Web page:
Superficial Embodiments in Lakeport and Soweto

The Digital Embodiments projects for Lakeport and Soweto have the main purpose of re-creating the historical environments of Lakeport and Soweto for the player to explore. Before entering the simulation, the player is asked to select an avatar that will represent them in the game space. These avatars represent historically typical figures for each environment that would, historically, have filled different and often opposing social roles.

However, upon interacting with the environment for more than a few minutes, it becomes abundantly clear that the physical appearance of the player’s avatar is nothing more than a generic skin. Despite the various avatars’ drastically different racial and social positions within the world that is being re-created, the player’s actual role is completely unchanged. At Lakeport Manor, the black, female slave is functionally identical to the white, male plantation owner. In Soweto, a student can do everything an officer can do. While these characters would comprise entirely different roles in history, they are identical in terms of the simulation’s functionality.

This is not to say that there is no merit to these digital re-creations. There is much to be gained from immersing a player in the environment and allowing them to explore freely and without restricting game mechanics. This implantation makes the environment much more accessible to people who would be otherwise unable to experience it in 3D space. However, the lack of depth beyond the physical appearance of the player’s avatar detracts from the overall meaningfulness of the experience.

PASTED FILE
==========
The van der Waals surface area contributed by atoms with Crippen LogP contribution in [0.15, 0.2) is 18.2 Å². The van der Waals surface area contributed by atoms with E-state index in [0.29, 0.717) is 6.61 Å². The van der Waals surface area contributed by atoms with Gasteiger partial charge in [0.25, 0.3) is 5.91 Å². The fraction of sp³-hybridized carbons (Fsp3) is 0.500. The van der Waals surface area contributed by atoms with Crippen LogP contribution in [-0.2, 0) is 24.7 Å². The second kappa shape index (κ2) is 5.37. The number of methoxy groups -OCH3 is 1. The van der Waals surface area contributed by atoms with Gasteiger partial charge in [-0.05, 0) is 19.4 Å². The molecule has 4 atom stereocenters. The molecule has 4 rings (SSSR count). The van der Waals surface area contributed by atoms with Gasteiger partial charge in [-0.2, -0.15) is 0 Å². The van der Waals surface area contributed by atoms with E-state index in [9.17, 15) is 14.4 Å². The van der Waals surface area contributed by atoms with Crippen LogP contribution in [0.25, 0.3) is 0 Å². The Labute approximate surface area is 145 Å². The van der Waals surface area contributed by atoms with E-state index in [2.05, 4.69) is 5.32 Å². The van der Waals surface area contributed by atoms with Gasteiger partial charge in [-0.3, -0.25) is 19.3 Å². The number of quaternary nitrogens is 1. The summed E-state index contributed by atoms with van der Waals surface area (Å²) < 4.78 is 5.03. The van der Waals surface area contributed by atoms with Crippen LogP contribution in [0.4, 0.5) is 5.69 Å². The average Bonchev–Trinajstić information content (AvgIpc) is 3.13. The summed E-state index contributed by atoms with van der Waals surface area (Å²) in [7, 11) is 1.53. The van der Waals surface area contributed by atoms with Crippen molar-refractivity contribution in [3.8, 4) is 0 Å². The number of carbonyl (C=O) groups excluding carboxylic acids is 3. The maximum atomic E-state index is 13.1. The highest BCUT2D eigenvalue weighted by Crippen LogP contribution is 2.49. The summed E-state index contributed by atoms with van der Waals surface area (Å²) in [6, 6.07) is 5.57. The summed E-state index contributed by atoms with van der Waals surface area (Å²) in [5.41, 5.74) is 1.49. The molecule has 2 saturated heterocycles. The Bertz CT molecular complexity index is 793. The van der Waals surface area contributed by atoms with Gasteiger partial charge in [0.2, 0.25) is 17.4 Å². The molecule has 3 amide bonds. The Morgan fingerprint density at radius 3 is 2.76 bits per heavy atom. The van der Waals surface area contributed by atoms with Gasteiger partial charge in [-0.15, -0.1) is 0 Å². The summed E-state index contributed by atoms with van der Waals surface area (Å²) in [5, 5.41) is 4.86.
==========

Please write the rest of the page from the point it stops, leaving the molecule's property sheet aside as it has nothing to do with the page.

Player Immersion and Agency in Walden: A Game

Walden is, first and foremost, a game, and a well-made game at that. It affords a high level of player agency combined with game mechanics that include scavenging for food and building shelter. However, due to that magnitude of player agency, it is difficult to call this title historically accurate since it is impossible to give the player control over their actions while also binding them to a severely strict, historically accurate series of action. Agency is the main characteristic that separates games from other forms of media and removing it defeats the purpose of “gameifying” a narrative.

Instead, we may call Walden historically typical title since it simulates what a typical day might entail for Thoreau during his Walden experiment. As a result, the game succeeds greatly in its goal of immersing the player in the environment of Walden Pond and letting them see and feel the world as Thoreau did during his self-living experiment. This experience is also driven by excerpts from Thoreau’s own writings which let the player take a glimpse inside of his mind in order to fully solidify the player’s place in his shoes.

The developers of Walden state that “the game follows a loose narrative of Thoreau’s first year in the woods” which may worry some gamers who desire a 100% authentic Thoreau experience. For me, however, this is not a concern. The liberties the developers took to create the incredibly rich atmosphere of Walden provide much more enjoyment and education for players than unadulterated historical rigor.

The Paupers’ Looking Glass

In the pauper dormitories of the St. Sepulchre Workhouse, a looking glass is listed in the 1751 workhouse inventories. By exploring the narrative of this object further we can uncover some aspects of the paupers’ lives as well as the true nature of the St. Sepulchre Workhouse as an institution.

The looking glass may seem insignificant at first, but upon further consideration, it seems out place and does not at all fit the common perception of the workhouse as an institution that attempts to destroy any shred of individuality that once belonged to its inmates. Additionally, looking glasses were not as common as they are today and probably would have belonged mostly to members of the upper class.